Friday, April 19, 2024

“Protect the players, protect the women”

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Tony Vaughn
Tony Vaughn
"Total creator. Evil zombie fan. Food evangelist. Alcohol practitioner. Web aficionado. Passionate beer advocate."

It’s a simple philosophy that the best CEOs of retail companies, for example, apply it their own way. To understand consumers, they will observe them and meet them in the store. They listen to them and get acquainted with all the habits of those who buy their products, are sensitive to the slightest change in consumption. And when these consumers engage themselves and interact with crowded social movements, the smartest leaders know they can’t ignore them.

In 2019, the Edelman Trust Barometer revealed that 53% of employees worldwide believe that every brand has a responsibility to engage in a social cause, while 54% of employees believe CEOs should take a public stand during political and social disagreements. the reasons. The message is clear: companies must take the pulse of the communities and environments in which they operate and they must act.

With its organizational charts and the revenue it generates, nothing more differs between sports leagues and the most profitable companies in the Fortune 500 rankings. As such, the league that has responded best to the social upheavals of recent years as well as cultural changes is the National Basketball Association (NBA). For his unwavering support for the Black Lives Matter movement From his participation in the recent US presidential election, to his mental health policy, the National Basketball Association has often shown, through its decisions, that its players are at the heart of the league.

league Focuses on the player. It all starts with the commissioner’s hearing. That’s the legacy that David Stern, who took over the league in 1984, passed on to Adam Silver, who now holds the position.

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On the other end of the spectrum, until recently I thought the National Football League (NFL) was stupid about leagues. Then came the devastating revelations of the National Women’s Soccer League (NWSL), the National Women’s Soccer League, which was revealed in an investigation by the athlete, Last month.

Paul Riley has been Courage coach since 2017.

Photo: Andy Mead /

10 years ago, Paul Riley was coach of the Philadelphia team at the WPS, the predecessor of the NWSL. Mana Shim, who was a player on the team, alleged that she was harassed by the coach. That wouldn’t be the only gap for Paul Riley, who, according to Shem and his teammate, Sinead Farrelly, continued to shift from harassment to verbal abuse, and from misconduct to sexual coercion. That was until 2015, when Riley was fired by the Portland Thorns, who hired him.

In a near-perfect world or a league more attentive to players, Paul Riley would see a football field through bars only. Instead, and in the most flawed transaction, Riley will be named coach of the New York Flash the following season, and will follow the club when its name is changed to Courage, to his new hometown in North Carolina. Was there until last month.

If Paul Riley had been a teacher, would he have been assigned to another school?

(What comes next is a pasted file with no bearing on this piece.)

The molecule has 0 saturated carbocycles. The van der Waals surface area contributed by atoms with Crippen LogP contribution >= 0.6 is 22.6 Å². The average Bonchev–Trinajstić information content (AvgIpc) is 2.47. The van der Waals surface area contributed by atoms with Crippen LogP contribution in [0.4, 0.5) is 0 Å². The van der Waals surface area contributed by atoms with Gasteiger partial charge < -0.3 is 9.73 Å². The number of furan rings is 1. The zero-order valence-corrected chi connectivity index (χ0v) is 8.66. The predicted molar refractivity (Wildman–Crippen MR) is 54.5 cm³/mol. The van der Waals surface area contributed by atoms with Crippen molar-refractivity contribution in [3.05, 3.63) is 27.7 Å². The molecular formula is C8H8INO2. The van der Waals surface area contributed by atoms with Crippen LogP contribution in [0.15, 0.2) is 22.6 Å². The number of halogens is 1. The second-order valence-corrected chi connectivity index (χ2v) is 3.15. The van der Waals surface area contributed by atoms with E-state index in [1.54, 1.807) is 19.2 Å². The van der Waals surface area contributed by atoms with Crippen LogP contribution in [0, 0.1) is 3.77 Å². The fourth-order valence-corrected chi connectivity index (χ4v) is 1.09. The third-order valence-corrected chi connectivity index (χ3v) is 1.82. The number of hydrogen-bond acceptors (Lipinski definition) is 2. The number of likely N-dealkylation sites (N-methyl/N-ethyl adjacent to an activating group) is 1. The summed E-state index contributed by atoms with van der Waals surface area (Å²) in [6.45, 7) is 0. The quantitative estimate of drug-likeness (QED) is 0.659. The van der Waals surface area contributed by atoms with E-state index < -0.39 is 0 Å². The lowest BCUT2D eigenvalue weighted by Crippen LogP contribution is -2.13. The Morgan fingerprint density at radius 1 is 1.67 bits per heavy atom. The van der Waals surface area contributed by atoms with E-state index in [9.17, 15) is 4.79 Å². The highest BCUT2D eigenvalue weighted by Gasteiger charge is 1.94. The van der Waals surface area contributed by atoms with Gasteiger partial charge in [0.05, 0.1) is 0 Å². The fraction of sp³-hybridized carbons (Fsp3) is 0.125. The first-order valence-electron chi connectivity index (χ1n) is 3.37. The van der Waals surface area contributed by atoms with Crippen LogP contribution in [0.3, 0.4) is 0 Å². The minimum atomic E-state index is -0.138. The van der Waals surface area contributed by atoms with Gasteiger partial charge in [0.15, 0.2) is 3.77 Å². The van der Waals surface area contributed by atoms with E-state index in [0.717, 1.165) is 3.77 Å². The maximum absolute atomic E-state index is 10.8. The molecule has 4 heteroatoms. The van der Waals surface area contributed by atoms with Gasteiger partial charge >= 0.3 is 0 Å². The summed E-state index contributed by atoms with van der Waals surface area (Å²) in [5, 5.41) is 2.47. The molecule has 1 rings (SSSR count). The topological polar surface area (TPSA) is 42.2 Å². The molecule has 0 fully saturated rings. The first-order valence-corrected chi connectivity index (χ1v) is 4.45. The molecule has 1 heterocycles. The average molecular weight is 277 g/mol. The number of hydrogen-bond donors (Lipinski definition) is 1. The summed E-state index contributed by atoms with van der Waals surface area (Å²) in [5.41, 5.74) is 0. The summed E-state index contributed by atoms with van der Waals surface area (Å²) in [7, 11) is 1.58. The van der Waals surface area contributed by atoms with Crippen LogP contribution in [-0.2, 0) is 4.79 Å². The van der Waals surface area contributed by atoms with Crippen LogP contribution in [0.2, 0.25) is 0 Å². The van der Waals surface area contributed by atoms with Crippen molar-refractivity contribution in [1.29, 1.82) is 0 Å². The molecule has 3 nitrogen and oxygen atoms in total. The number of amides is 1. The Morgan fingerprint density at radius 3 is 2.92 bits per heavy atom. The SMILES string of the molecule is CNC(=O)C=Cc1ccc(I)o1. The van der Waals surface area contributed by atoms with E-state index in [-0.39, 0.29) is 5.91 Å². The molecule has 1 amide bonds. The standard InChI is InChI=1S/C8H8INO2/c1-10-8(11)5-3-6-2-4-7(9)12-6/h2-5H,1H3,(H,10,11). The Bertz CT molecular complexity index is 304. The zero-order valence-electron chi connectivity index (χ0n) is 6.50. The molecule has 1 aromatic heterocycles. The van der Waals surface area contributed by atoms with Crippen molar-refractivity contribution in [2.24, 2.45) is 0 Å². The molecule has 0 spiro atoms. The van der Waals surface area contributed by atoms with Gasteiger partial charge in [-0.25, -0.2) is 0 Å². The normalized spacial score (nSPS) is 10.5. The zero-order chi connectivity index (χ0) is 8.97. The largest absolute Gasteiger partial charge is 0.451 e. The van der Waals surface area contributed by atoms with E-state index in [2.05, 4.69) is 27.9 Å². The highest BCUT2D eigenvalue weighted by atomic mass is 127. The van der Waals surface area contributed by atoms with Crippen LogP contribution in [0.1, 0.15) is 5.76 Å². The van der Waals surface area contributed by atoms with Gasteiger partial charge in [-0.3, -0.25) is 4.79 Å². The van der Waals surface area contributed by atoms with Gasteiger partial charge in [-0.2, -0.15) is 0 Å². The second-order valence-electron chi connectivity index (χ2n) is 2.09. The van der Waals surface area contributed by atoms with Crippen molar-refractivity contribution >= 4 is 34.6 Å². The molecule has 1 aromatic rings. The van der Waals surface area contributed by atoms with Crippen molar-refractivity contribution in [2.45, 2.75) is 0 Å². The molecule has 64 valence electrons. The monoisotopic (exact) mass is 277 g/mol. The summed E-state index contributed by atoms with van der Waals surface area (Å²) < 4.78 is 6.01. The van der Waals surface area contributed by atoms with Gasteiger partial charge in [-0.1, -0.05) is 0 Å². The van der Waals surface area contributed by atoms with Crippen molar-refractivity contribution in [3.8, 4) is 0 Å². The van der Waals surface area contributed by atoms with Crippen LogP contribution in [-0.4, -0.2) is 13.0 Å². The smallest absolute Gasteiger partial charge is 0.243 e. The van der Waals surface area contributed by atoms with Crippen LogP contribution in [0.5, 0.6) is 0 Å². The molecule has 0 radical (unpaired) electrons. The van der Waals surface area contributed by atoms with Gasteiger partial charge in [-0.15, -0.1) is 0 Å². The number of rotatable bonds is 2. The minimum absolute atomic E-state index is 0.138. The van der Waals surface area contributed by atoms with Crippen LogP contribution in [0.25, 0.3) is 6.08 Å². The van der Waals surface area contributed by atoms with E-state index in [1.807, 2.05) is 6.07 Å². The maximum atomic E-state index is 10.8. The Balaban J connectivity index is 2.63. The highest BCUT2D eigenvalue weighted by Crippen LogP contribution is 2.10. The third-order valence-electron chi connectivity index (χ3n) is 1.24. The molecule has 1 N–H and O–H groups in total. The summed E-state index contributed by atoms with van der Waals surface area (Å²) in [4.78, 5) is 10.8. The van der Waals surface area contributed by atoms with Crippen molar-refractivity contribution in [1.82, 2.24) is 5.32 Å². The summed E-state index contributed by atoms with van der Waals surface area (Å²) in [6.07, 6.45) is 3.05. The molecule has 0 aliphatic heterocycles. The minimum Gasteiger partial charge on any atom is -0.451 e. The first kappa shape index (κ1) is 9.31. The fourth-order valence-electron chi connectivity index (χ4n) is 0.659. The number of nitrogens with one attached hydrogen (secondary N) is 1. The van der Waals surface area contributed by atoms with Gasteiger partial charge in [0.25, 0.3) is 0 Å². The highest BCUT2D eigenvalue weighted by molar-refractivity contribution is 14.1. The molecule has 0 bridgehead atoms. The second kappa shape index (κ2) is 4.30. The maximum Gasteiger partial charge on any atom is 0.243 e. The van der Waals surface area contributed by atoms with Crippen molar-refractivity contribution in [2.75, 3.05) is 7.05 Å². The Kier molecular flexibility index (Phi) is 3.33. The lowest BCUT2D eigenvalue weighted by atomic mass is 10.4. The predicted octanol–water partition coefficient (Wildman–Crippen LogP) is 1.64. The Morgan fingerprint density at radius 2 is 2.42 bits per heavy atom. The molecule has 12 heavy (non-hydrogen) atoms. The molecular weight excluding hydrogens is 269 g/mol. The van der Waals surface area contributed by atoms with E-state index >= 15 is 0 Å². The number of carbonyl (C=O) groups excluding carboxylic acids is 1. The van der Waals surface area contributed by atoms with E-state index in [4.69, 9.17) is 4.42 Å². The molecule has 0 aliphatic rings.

Over the years, the National Judicial Police Association woven a web of complicity so narrow that it was able to stifle the most despicable crimes. So water-resistant that the league didn’t see it until 2017, Me too mean too It will never happen again And that in the streets next to the football fields, there was a mark that changed the world. Get out of the building! Tom Wolfe suggested.

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But, unfortunately, this is a movie we actually saw and it’s still on the bill. Champions Simone Biles, McKayla Maroney, and Gabe Douglas are among more than 150 athletes who have accused Larry Nassar, a former physician on the US women’s gymnastics team, of sexual assault that began in the 1990s. Then accusations were brought against some swimming coaches, here and elsewhere.

The NWSL Players Association is talking about systematic violations in the league, which appears unable to protect its players. In addition to the charges brought against Paul Riley and other league coaches, such as Fred Benestetti and Richie Burke, players describe a culture of control, which limits their rights and offers them salaries that rarely exceed $30,000 a year.

NWSL prides itself on being the best in its sport and, in addition to scandals, the past few months have, paradoxically, seen a major boom. Earlier this year, the league signed lucrative partnership deals with giants Google and Procter & Gamble.

Then, the crown jewel of any sports league: a lucrative broadcast deal. For NWSL, the jeweler is CBS. Now that the financial viability of this young league is almost guaranteed and that it continues to attract high caliber athletes, the leadership must change. One that would replace opacity with transparency and make players’ welfare a priority.

The increase in the popularity of this sport and its profitability prospects have attracted well-known investors. In addition to Oscar De La Hoya, NWSL teams include Naomi Osaka, Natalie Portman, Serena Williams and Chelsea Clinton, daughter of Bill and Hillary, among their groups. Perhaps their social commitments and activism will affect the leadership of the league?

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Protect players. protect women, in a tweet to Canadian Kristen Sinclair, who plays for the Portland Thorns. It’s a long time.

Martin Saint-Victor is a communications strategist and general manager of Edelman Montreal

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